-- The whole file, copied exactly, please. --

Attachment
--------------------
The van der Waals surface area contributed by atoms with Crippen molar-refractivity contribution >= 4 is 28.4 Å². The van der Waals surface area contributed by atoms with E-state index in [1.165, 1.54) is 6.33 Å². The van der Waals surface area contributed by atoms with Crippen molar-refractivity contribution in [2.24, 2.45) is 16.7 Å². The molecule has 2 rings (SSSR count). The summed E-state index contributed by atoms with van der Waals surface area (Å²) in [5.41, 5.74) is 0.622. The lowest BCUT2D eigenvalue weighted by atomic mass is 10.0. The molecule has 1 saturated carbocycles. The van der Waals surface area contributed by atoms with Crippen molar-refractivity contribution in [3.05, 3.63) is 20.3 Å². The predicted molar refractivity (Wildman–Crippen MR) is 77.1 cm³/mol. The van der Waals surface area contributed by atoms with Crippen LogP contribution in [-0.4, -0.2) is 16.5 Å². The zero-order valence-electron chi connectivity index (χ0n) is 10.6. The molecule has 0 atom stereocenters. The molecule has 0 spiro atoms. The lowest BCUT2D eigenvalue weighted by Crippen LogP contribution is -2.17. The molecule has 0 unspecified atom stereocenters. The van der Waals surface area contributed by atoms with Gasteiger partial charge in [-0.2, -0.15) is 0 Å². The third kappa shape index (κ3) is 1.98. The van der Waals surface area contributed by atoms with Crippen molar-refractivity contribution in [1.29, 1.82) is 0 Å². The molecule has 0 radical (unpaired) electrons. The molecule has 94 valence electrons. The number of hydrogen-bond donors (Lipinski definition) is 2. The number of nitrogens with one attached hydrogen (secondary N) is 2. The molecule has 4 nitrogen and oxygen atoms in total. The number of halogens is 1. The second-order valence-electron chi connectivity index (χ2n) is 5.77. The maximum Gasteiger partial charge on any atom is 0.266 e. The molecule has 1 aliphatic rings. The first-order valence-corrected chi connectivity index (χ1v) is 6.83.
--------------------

The van der Waals surface area contributed by atoms with Crippen molar-refractivity contribution >= 4 is 28.4 Å². The van der Waals surface area contributed by atoms with E-state index in [1.165, 1.54) is 6.33 Å². The van der Waals surface area contributed by atoms with Crippen molar-refractivity contribution in [2.24, 2.45) is 16.7 Å². The molecule has 2 rings (SSSR count). The summed E-state index contributed by atoms with van der Waals surface area (Å²) in [5.41, 5.74) is 0.622. The lowest BCUT2D eigenvalue weighted by atomic mass is 10.0. The molecule has 1 saturated carbocycles. The van der Waals surface area contributed by atoms with Crippen molar-refractivity contribution in [3.05, 3.63) is 20.3 Å². The predicted molar refractivity (Wildman–Crippen MR) is 77.1 cm³/mol. The van der Waals surface area contributed by atoms with Crippen LogP contribution in [-0.4, -0.2) is 16.5 Å². The zero-order valence-electron chi connectivity index (χ0n) is 10.6. The molecule has 0 atom stereocenters. The molecule has 0 spiro atoms. The lowest BCUT2D eigenvalue weighted by Crippen LogP contribution is -2.17. The molecule has 0 unspecified atom stereocenters. The van der Waals surface area contributed by atoms with Gasteiger partial charge in [-0.2, -0.15) is 0 Å². The third kappa shape index (κ3) is 1.98. The van der Waals surface area contributed by atoms with Crippen molar-refractivity contribution in [1.29, 1.82) is 0 Å². The molecule has 0 radical (unpaired) electrons. The molecule has 94 valence electrons. The number of hydrogen-bond donors (Lipinski definition) is 2. The number of nitrogens with one attached hydrogen (secondary N) is 2. The molecule has 4 nitrogen and oxygen atoms in total. The number of halogens is 1. The second-order valence-electron chi connectivity index (χ2n) is 5.77. The maximum Gasteiger partial charge on any atom is 0.266 e. The molecule has 1 aliphatic rings. The first-order valence-corrected chi connectivity index (χ1v) is 6.83.